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How to do REEL WINGS help me please

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I take it that you don't want to send off and purchase the product listed. There are several different ways you can make realistic wings. Coating ordinary tissue (Kleenex,) with flexement and then cutting out the shapes is one way to start. I add veining by either drawing with a fine marker, or gluing on hackle fibers or other bird plumage.

 

Tea bags, Swiss straw, and cellophane are other material you can use.

 

Organza ribbons will also work. Here is a web site with some step by steps that may help. realistic flies

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please someone help me how do I such wings as shown below in the picture(realistic wings .Thanks

http://www.reelwings.co.uk/shop/up-wings/item/upwings

 

if you explore the reel wings website there are 3 videos that show you how to use the products!

 

heres the link

 

http://www.reelwings.co.uk/tying

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There is still another technique for making your own, and getting the veining, all in a couple of simple operations. If you know someone who has a sheet of the old Traun River wings, make a Xerox copy to use as a "master". Transfer the images to a 'transparency' using your "master". Place the material you want to use for the wings on an ironing board and place the "master" on it, toner side down against the material. Now iron the image onto the material using an iron set on Medium Heat. This will transfer the toner to the winging material. If you are lucky, you may get two "ironings" out of the transparency before all of the toner has been transferred.

 

Now, if I could just find an old plankton net that someone would be willing to donate to the cause! Don't ask me how they do it, but the thread crossing points in a plankton net are knotted, just like in a fishing net; even in a net of 50 micron mesh size (there are 25.4 thousand microns in an inch)!! This knotting prevents any cuts from 'running', making the material almost indestructible. Thus, the teeth of fish should never fray such wings.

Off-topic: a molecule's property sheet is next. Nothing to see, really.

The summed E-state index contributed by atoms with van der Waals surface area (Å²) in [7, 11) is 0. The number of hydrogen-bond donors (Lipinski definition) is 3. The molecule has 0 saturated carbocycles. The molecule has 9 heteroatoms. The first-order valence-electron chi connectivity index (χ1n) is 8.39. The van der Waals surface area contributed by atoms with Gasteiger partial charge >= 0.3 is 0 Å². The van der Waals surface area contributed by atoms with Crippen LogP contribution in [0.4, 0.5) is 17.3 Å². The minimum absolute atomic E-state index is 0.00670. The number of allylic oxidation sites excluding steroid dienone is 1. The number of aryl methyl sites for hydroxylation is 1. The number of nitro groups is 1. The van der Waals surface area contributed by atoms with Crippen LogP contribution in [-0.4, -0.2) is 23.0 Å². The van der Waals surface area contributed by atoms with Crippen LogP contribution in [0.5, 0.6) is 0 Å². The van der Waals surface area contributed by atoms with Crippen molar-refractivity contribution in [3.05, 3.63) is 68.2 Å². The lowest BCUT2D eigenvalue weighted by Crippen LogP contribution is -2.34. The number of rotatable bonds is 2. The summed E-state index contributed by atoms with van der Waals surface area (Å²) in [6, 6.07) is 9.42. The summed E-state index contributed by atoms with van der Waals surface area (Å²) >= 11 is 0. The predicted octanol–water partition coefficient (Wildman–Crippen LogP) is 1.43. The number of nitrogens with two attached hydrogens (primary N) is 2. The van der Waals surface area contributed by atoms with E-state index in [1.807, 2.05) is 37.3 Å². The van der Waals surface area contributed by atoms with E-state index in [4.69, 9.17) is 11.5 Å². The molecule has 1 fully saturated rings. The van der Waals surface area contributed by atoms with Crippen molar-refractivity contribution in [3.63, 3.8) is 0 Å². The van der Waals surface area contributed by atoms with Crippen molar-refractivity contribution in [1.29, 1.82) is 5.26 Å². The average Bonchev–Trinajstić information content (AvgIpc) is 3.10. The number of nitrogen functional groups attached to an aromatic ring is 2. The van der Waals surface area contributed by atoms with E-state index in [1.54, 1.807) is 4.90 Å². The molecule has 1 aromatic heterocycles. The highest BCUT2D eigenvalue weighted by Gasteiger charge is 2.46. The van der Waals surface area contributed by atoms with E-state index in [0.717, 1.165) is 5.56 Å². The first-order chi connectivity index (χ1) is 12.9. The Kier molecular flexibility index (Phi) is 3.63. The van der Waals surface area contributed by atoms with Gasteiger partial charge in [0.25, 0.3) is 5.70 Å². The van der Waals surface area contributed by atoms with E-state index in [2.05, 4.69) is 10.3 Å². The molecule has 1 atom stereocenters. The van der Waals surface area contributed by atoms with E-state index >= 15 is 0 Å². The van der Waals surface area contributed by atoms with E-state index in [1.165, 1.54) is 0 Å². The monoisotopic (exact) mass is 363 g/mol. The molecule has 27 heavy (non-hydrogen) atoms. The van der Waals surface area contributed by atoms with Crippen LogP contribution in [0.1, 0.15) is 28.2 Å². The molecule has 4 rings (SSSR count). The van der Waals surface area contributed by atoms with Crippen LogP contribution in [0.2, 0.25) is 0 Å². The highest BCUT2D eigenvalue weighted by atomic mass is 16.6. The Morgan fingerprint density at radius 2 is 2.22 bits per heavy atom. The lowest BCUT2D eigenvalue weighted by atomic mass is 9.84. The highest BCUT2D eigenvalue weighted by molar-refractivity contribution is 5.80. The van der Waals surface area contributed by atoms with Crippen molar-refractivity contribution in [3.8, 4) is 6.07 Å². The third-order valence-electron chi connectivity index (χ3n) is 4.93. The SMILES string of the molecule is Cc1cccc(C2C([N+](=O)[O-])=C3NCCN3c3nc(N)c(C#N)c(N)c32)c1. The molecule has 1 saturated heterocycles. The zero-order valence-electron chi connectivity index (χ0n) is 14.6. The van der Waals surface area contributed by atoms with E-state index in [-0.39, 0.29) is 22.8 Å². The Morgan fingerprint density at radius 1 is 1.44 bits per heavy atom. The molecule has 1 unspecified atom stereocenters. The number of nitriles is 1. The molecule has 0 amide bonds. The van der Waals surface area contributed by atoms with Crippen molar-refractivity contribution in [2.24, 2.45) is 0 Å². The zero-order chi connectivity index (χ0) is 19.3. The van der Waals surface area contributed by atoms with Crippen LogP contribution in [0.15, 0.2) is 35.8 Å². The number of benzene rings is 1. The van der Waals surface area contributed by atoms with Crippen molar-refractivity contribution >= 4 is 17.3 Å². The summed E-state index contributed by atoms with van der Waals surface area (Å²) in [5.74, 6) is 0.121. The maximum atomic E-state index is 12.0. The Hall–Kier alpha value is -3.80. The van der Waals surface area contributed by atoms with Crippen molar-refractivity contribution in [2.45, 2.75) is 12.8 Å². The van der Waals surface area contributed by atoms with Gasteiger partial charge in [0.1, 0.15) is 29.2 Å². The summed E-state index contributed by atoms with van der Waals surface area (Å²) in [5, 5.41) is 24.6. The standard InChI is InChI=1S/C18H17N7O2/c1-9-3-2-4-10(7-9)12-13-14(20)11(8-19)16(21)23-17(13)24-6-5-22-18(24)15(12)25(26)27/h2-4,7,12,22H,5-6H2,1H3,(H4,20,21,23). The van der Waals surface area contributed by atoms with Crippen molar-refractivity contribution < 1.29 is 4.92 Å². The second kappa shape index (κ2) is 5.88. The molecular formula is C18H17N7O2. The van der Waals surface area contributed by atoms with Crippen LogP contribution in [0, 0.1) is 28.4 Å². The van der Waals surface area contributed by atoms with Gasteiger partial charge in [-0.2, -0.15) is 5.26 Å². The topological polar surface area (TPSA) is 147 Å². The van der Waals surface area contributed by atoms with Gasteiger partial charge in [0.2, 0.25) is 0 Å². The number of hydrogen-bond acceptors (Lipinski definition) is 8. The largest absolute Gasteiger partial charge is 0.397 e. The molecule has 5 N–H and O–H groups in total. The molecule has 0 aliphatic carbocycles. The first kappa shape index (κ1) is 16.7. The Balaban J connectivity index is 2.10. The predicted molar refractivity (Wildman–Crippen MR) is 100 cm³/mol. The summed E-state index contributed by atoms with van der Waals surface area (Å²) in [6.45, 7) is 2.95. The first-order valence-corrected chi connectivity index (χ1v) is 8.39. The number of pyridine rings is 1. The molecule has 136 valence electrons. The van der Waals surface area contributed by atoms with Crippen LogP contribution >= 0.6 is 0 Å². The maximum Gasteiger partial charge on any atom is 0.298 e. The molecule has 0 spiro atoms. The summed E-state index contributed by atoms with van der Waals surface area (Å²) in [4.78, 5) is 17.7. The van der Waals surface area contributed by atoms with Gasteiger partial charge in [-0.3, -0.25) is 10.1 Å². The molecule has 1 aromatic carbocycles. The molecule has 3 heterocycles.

Cheers!

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My pleasure Bill. A very good friend who repairs old clocks taught me that trick about 20 years ago. He used it to redo badly worn paper clock faces. Thus, I can not claim it as an original idea. Wish I could.

 

Cheers.

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There is still another technique for making your own, and getting the veining, all in a couple of simple operations. If you know someone who has a sheet of the old Traun River wings, make a Xerox copy to use as a "master". Transfer the images to a 'transparency' using your "master". Place the material you want to use for the wings on an ironing board and place the "master" on it, toner side down against the material. Now iron the image onto the material using an iron set on Medium Heat. This will transfer the toner to the winging material. If you are lucky, you may get two "ironings" out of the transparency before all of the toner has been transferred.

 

Now, if I could just find an old plankton net that someone would be willing to donate to the cause! Don't ask me how they do it, but the thread crossing points in a plankton net are knotted, just like in a fishing net; even in a net of 50 micron mesh size (there are 25.4 thousand microns in an inch)!! This knotting prevents any cuts from 'running', making the material almost indestructible. Thus, the teeth of fish should never fray such wings.

 

Cheers!

thanks for the answers.

perchjerker a got

Maybe some picture of what you interpreted. possible step by step.

or any other how to make realistic wings.

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MyFly...

 

I do not have any photos, so will post as a SBS.

 

A friend, who has a complete sheet of the old Traun River Caddis wings, took a photo of the wings and sent me a copy via email from his photo album. I printed this image out, which I use as my "Master".

 

Using transparency stock, instead of paper in the Xerox machine, you make a Xerox copy of the "Master" onto the transparency stock, just as you would do for use with an 'overhead' projector.

 

You place the transparency copy onto the material you want to make the wings of, Toner side down. You then transfer the Toner to the wing material by "ironing" it on using your better half's iron---NO STEAM---set on Medium Heat. Toner transfer in the machine is a thermal process, which is repeated when you apply the iron to the transparency. The Toner is again transferred.

 

The Toner adheres to paper much better than to the 'plastic' of the transparency, thus making the transparency stock the ideal material to use as you want to transfer the Toner from the transparency stock to the material you have chosen for your wings. Paper images won't work.

 

Hope this clarifies the process for y9u.

 

Cheers.

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